From splitboarding to couloir riding, those two days in what is called the 'Magic Valley' were an unforgettable experience for all of us, strengthening our riding and friendship bonds at the same time.
“As Maude perfectly summed it up one day, our cultures and paths in life are different but we have exactly the same state of mind when it comes to riding." And at the end of the day by the fireplace we had touching conversations about our deep love for the mountains and the challenges of living such a life as a woman.
"My long term goal would be to find a young, talented Iranian woman, coach her for international contests and eventually send her to the Winter Olympic Games."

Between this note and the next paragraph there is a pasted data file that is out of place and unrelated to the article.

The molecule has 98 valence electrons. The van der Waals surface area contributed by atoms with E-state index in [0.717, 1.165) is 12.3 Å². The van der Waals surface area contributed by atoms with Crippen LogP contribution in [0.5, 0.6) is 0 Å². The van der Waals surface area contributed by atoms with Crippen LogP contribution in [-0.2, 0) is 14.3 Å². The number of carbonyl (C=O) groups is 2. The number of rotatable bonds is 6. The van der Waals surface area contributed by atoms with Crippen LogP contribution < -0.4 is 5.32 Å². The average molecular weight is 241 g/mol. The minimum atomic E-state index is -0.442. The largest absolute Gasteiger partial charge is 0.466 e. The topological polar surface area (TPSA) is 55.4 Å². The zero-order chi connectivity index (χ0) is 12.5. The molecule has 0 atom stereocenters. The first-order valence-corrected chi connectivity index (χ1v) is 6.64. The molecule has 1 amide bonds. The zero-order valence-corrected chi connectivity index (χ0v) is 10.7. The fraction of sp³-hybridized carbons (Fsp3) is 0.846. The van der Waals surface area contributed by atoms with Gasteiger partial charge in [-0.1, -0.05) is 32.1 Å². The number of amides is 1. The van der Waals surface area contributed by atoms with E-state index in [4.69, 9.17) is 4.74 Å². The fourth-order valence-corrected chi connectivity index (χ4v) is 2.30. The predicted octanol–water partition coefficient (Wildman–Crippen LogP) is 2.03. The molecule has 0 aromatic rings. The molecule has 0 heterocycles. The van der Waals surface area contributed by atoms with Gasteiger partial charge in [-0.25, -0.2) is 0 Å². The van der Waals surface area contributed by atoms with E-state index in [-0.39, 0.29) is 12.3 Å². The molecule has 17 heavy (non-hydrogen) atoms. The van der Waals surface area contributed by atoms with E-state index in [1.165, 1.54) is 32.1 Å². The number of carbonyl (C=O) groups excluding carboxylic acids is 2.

Estelle played a pivotal role in this project. Mona thought she did not have the level to get to the FWQ but she vigorously convinced her that she did and Mona's dream gradually became reality. And now, what is Mona Seraji's next dream? “My long term goal would be to find a young, talented Iranian woman, coach her for international contests and eventually send her to the Winter Olympic Games. Determination is key: it has always been my motto. My biggest wish is that everyone out there never give up on themselves and keep on dreaming."
Mona Seraji is a super-inspiring woman and snowboarder, who shows that no matter where you’re from if you want something hard enough you should go for it.